I would ask that parents recognize how amazing their kids really are. They understand quite a bit, and they can often take in more than we think. That said, I always caution that maturity level is key, and the topic of prepping can always be approached from a positive perspective. Don’t scare… prepare!

It’s like Prepper Pete always says: “Some people prepare because they are afraid. Our family doesn’t have to be afraid… because we are prepared!”

The Book Giveaway

A copy of Prepper Pete’s Twelve Days of Prepper Christmas has been reserved for one lucky reader.  To enter the giveaway, you need to utilize the Rafflecopter form below.

a Rafflecopter giveaway

The deadline is 6:00 PM Pacific next Tuesday with the winner notified by email and announced on the Rafflecopter in the article.  Please note that the winner must claim their book within 48 hours or an alternate will be selected.

The Final Word

Am I crazy for waiting until February to post this giveaway?  Of course not.  The spirit of the holiday season lives all year long in our hearts.  What better way to prepare for 2015?

Good luck, everyone!

Enjoy your next adventure through common sense and thoughtful preparation!
Gaye

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Spotlight:  Prepper Pete’s Twelve Days of Prepper Christmas

Another original Prepper book for kids! Prepper Pete works very hard to keep his loved ones safe by preparing for events that may happen in the future. His family decides to thank him by giving gifts based on a longstanding tradition… with a Prepper twist! Children (and you’re whole family!) will love singing this adapted version of a well-known classic!

Note:  Teaching kids the importance of being prepared doesn’t have to be harsh or scary. Regardless of why you (or someone you may know) prepare, remember that the single most important thing you can teach your kids is how to think!  All the preps in the world don’t mean a thing if people don’t know how to think clearly.

Teach useful skills to all of the kids you know, to include critical thinking, problem solving, and the most important one of all – how to be resourceful!

Bargain Bin:  For your convenience, here is a list of all of the books in the current Backdoor Survival Book Festival.

Book Festival 7 – Non-Fiction

The Ultimate Situational Survival Guide
The Practical Preppers Complete Guide to Disaster Preparedness
The Art of Eating through the Zombie Apocalypse
Developing a Personal Preparedness Plan
Survival Guns: A Beginner’s Guide
5 Acres & A Dream
Ultimate Dehydrator Cookbook
Preppers: History and the Cultural Phenomenon
Urban Emergency Survival Plan: Readiness Strategies for the City and Suburbs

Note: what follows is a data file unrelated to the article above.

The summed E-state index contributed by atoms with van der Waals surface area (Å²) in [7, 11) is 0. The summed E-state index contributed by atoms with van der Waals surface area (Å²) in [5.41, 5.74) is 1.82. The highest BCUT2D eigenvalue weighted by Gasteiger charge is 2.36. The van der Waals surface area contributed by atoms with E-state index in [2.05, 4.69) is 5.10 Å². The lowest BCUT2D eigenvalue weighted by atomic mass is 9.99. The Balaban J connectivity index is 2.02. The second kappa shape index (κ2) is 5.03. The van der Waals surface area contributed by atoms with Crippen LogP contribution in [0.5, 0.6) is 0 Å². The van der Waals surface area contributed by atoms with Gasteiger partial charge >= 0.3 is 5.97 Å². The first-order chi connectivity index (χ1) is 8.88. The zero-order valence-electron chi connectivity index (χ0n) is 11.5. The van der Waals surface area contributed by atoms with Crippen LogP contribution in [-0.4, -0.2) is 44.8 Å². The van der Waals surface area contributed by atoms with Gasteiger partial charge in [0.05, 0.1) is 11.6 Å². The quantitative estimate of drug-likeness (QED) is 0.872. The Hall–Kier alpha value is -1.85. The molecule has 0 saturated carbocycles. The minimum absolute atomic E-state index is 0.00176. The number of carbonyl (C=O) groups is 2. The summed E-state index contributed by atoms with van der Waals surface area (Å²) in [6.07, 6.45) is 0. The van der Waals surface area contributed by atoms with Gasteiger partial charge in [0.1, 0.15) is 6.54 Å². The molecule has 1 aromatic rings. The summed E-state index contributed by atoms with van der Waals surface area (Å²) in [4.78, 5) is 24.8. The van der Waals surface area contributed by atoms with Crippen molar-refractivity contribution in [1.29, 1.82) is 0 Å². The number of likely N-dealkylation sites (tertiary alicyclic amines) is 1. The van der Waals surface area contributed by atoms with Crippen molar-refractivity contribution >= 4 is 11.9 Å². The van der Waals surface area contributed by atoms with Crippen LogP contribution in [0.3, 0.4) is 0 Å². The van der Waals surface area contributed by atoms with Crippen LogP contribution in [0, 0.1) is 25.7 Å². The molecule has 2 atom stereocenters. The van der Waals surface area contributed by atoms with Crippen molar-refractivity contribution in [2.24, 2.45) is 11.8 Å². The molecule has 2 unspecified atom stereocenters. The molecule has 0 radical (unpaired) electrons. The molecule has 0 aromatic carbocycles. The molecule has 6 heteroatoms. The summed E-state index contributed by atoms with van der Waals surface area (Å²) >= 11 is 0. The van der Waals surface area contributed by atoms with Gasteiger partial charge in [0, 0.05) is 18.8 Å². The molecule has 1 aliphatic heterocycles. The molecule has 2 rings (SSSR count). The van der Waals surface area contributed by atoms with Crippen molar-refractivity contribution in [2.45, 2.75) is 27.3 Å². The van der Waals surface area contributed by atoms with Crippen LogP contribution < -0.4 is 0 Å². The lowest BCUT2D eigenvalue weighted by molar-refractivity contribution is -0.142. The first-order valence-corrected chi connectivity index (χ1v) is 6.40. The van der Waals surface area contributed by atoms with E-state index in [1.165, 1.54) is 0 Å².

Book Festival 7 – Fiction

Liberators: A Novel of the Coming Global Collapse
77 Days in September and Daunting Days of Winter
Good Crazy
Point of Crisis
Avalon: The Retreat and Avalon: Beyond the Retreat
Rebellion in Northwoods
Prepper Pete’s Twelve Days of Prepper Christmas
Prepper Pete’s Gun of a Son: A Gun Safety Book for Kids

Plus: The Preppers Guide to Food Storage

No list of books would be complete without my own book, The Prepper’s Guide to Food Storage.  The eBook is only 99 cent plus the print version is available for less than $6.00.

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Shop Emergency Essentials Sales for Fantastic Deals!

For over 25 years Emergency Essentials has been providing the highest quality preparedness products at great prices.  Plus, each month they feature sales that quite honestly are fantastic.  This month note the great sale prices two of my favorites, the Mobile Washer (Hand Operated Washing Machine) now only $14.95 and the Tote-able Toilet Seat and Lid, now only $11.79.

Preptember

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Comments

BDS Book Festival 7: Prepper Pete is Back — 22 Comments

  1. The best prepper gift at holidays when everyone is gathered together? To me that would be an open discussion of where everyone would meet or how they would attempt to communicate with one another in an emergency (short-term) or a longer-running catastrophe. This conversation could provide a natural stepping-stone to additional discussion on how prepared everyone is for various scenarios…

  2. Ahh, what a great idea instead of corporatism. I am a retired chef, I make all my gifts with a food item or something up cycled from a repurposed items obtained throughout the year.
    Kudos to you for this wonderful idea to take the pressure off of buying something people don’t need.

  3. Sharing ones time with people you care about is the best preparation of all. Getting to know and understand people be it family, friends, or neighbors is very important first step in sharing preparation thoughts and concerns.

  4. I have purchased those holiday wrapped liquid candles from Emergency Essentials, and I give them to friends and family that I know do not even have a candle in their house in case of power failure.
    I get together each Christmas Eve with my family. Everyone brings a little something to eat and I try to make something out of my long term food storage to show them how good it can be.

  5. I agree with Ruby, sharing ones time (and knowledge) with loved ones is important. One of my BILs’ thinks I am a survival nut because I have gotten serious about “having things on hand for emergencies” aka prepping and I told him, I’m getting ready for my retirement, why pay for things that I can store now and have on hand then pay for them when the price may or may not be 2-3 times more expensive and we’re on a reduced budget. I have the room, so why not. My other BIL thinks I am so smart and frugal;).DaHubs thinks I’m a bit loco but He’s not been too bad about the complaints.

  6. This sounds like a great book that gets the message across in a fun way! I think each year one could focus on a different aspect of preparation, such as one Christmas items useful for fire, another Christmas food items, next water filters, etc. I think the first year or two could be good books: on basic preps, and on medical that shows you what to do when there’s no doctor.

  7. Ok this works for Christmas, now on the ‘spring break’ and the story about the rabbit or the chicken bringing seeds to plant. 😉

  8. Every Christmas my family gets small items in their stockings for “safety” in their cars, dorm rooms, etc., such as flashlights, filter straws, emergency blankets, knives, etc. They don’t even know it’s “prepper-stuff”.

  9. I like to give functional bags or totes that can be used to organize anything or used for prepping. Sneaking in some pamphlets on prepping doesn’t hurt, especially for my friends/family who haven’t started to even thing about the topic!

  10. My grandchildren would enjoy this, and enjoy reading it to their cousins, and friends. Reading is basic, and pushed here in our home. As is stocking up,(prepping). This would make a great gift, too.

  11. Buying groceries… There R many discounted grocery s in this area… I like to pick up things I would need for the week, BUT put it in back stock